In the mid-1930s, the Belgians were high on the list of contacts of the Parisian group. José Vovelle states that, "[d]uring the years 1934-1935, Surrealism intentionally multiplied international contacts and it is normal that it would be in Belgium that we would find the first manifestations [2]" (Vovelle 1972: 29, my translation). It is against this historical backdrop of intense conversation between Brussels and Paris that I will explore the dialogue between two iconic figures of Surrealism: René Magritte and Paul Éluard. Although the dialogue between the painter and the poet developed through many outlets during the 1930s and 1940s, I am interested in exploring one particular exchange - the reciprocal portraits that Magritte and Éluard realised of each other in 1935 and 1936. The fact that they interact through an exchange of mirror images is typical of a decade which saw the proliferation of such crossings, be they between national Surrealisms or between the arts. Can their dialogue through portraiture serve as an entry into the study of the Franco-Belgian relationship in the 1930s? What can it reveal about the connections between the two Surrealist groups?

René Magritte: A Belgian Surrealist Remembered 
Among the "forgotten surrealists" of the Brussels group, René Magritte is an exception due to the abundant critical attention that his painting has attracted. His pictorial ouvre has been an object of fascination of art historians for decades and has recently drawn the attention of literary scholars and interdisciplinary adventurers alike. The diversity in the body of criticism on Magritte's ouvre is a testament to the painter's own desire to situate his practice at the intersection of different discourses. His frequent transgressions of artistic and formal boundaries became an integral and defining feature of his work.

Magritte's aspirations move 'beyond painting' brought him closer to the other art . Whether it was poetry, linguistic enigmas or words themselves, textual representation was a constant source of fascination and delight for this painter who developed his aesthetics around the notion of 'visible poetry'. His enthralment with the poetic and the literary was not only an ideological penchant, since Magritte's entourage - the Brussels group - was composed almost entirely of " gens de plumes " and " littéraires " (Meuris 215). Indeed, poetry influenced many (if not all) aspects of Magritte's ouvre: from the nebulous notion of the "poetic effect" to his concrete experimentations with the signifying power of words, the painter never ceased to find stimulation in the other art . Can Magritte's own fascination with poetry and language explain the attention that poets and writers have, in turn, paid to his work? For besides Éluard, other littéraires have found inspiration in his enigmatic visions. In the late 1930s, David Gascoyne, the British Surrealist and author of A Short Survey of Surrealism (1935) wrote the poem 'The Very Image' which he dedicated to the painter. More recently, Henri Michaux evoked a series of Magrittean scenes through verse in En rêvant à partir de peintures énigmatiques (1964) and Alain Robbe-Grillet used the painter's imagery as a point of narrative departure in La Belle captive (1975). Therefore, Magritte's dialogue with Éluard is not an isolated instance but part of a much larger phenomenon, a widespread preoccupation with 'poetry', words and language. Perceiving himself as a philosopher rather than as a painter, as a thinker inspired by the "poetry" and the "mystery" of the everyday, Magritte's approach to painting has made him an icon of the interartistic exchanges characteristic of the interwar avant-garde and an enfant chéri of contemporary interdisciplinary studies.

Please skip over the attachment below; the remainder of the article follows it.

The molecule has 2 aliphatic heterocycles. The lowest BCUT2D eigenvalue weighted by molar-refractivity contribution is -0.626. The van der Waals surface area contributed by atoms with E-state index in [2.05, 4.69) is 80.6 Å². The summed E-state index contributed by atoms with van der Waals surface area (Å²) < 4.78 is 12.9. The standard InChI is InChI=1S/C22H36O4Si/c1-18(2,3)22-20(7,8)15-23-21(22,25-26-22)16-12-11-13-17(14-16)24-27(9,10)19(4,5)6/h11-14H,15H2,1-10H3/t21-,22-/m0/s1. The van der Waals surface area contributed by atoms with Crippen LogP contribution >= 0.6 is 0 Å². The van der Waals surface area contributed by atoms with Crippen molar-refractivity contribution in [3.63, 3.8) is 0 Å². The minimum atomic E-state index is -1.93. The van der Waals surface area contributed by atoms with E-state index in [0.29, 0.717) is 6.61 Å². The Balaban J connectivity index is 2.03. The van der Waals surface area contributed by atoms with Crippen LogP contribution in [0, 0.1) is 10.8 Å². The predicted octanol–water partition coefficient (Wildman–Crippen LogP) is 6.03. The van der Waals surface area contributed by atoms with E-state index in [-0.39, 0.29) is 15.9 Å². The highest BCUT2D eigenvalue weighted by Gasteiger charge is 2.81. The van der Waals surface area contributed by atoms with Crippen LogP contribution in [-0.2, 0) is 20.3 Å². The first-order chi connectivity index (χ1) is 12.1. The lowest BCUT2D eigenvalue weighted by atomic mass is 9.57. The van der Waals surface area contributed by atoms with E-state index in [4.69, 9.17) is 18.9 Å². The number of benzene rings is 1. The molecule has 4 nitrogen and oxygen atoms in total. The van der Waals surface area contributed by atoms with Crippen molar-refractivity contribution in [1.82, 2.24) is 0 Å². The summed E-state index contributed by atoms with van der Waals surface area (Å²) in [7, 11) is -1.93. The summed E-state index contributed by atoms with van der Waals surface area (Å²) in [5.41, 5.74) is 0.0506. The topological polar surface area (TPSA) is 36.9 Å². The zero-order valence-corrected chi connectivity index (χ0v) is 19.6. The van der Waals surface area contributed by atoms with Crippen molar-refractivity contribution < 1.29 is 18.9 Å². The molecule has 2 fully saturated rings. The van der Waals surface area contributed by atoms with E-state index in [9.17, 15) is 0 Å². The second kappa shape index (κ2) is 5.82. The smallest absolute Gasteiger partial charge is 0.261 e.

A "Forgotten Conversation" 
Within the context of this reflection on the "forgotten surrealists" of the Brussels group, I will present the "forgotten conversation" between René Magritte and Paul Éluard. Engaged in this noteworthy exchange are two key figures of the interwar avant-garde: one, an iconic figure in Belgian Surrealism, the other, a prominent poet in the Parisian circle. Due to the notoriety of the two players and their integral roles within their respective groups, their dialogue seems poised to reveal broader Surrealist trends, specifically with respect to the network between the Belgian and the French groups. Is this international and interartistic exchange through portraiture emblematic of larger trends in interwar Surrealism? What was Magritte's influence on the Parisian group? What did the Belgian Surrealists think about Éluard ? Ultimately, what emerges through this international and interartistic conversation is that both the painter and the poet sought to maintain contact with the Other, whether it was the other artist or the other art. Both look to the Other (art) in order to attain a more penetrating perspective on their own practice and a clearer view of their artistic identity. Artistic other or alter ego ? Through this exploration of their neglected conversation, I aim to cast light on the details of their relationship and situate it in l'air du temps of 1930s Surrealism.